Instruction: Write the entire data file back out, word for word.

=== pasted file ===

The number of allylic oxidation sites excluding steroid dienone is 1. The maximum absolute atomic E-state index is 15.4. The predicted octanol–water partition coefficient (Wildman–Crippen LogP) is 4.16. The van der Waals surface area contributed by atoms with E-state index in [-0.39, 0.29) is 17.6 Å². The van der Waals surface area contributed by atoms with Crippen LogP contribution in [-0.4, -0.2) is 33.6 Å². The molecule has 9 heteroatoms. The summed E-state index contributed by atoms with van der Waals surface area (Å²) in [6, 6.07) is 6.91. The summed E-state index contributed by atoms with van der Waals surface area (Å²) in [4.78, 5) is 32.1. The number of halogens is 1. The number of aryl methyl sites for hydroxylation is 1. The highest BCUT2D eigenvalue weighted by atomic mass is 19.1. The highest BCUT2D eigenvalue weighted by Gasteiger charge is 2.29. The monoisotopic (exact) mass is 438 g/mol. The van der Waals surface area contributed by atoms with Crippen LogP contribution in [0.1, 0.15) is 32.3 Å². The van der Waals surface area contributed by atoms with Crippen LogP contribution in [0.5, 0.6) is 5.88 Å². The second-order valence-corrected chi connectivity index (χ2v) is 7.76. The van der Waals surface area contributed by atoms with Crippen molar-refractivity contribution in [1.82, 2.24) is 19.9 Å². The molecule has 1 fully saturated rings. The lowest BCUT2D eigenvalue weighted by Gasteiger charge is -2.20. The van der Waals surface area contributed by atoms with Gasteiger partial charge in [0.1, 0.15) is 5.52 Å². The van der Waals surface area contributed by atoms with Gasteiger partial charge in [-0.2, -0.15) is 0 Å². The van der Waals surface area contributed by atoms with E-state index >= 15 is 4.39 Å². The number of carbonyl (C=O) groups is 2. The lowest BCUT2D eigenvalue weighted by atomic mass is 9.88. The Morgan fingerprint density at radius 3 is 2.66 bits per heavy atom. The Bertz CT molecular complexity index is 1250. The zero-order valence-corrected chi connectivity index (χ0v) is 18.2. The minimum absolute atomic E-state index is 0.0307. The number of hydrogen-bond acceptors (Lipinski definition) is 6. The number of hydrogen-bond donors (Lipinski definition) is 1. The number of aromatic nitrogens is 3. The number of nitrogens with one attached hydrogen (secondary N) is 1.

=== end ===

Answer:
The number of allylic oxidation sites excluding steroid dienone is 1. The maximum absolute atomic E-state index is 15.4. The predicted octanol–water partition coefficient (Wildman–Crippen LogP) is 4.16. The van der Waals surface area contributed by atoms with E-state index in [-0.39, 0.29) is 17.6 Å². The van der Waals surface area contributed by atoms with Crippen LogP contribution in [-0.4, -0.2) is 33.6 Å². The molecule has 9 heteroatoms. The summed E-state index contributed by atoms with van der Waals surface area (Å²) in [6, 6.07) is 6.91. The summed E-state index contributed by atoms with van der Waals surface area (Å²) in [4.78, 5) is 32.1. The number of halogens is 1. The number of aryl methyl sites for hydroxylation is 1. The highest BCUT2D eigenvalue weighted by atomic mass is 19.1. The highest BCUT2D eigenvalue weighted by Gasteiger charge is 2.29. The monoisotopic (exact) mass is 438 g/mol. The van der Waals surface area contributed by atoms with Crippen LogP contribution in [0.1, 0.15) is 32.3 Å². The van der Waals surface area contributed by atoms with Crippen LogP contribution in [0.5, 0.6) is 5.88 Å². The second-order valence-corrected chi connectivity index (χ2v) is 7.76. The van der Waals surface area contributed by atoms with Crippen molar-refractivity contribution in [1.82, 2.24) is 19.9 Å². The molecule has 1 fully saturated rings. The lowest BCUT2D eigenvalue weighted by Gasteiger charge is -2.20. The van der Waals surface area contributed by atoms with Gasteiger partial charge in [0.1, 0.15) is 5.52 Å². The van der Waals surface area contributed by atoms with Gasteiger partial charge in [-0.2, -0.15) is 0 Å². The van der Waals surface area contributed by atoms with E-state index >= 15 is 4.39 Å². The number of carbonyl (C=O) groups is 2. The lowest BCUT2D eigenvalue weighted by atomic mass is 9.88. The Morgan fingerprint density at radius 3 is 2.66 bits per heavy atom. The Bertz CT molecular complexity index is 1250. The zero-order valence-corrected chi connectivity index (χ0v) is 18.2. The minimum absolute atomic E-state index is 0.0307. The number of hydrogen-bond acceptors (Lipinski definition) is 6. The number of hydrogen-bond donors (Lipinski definition) is 1. The number of aromatic nitrogens is 3. The number of nitrogens with one attached hydrogen (secondary N) is 1.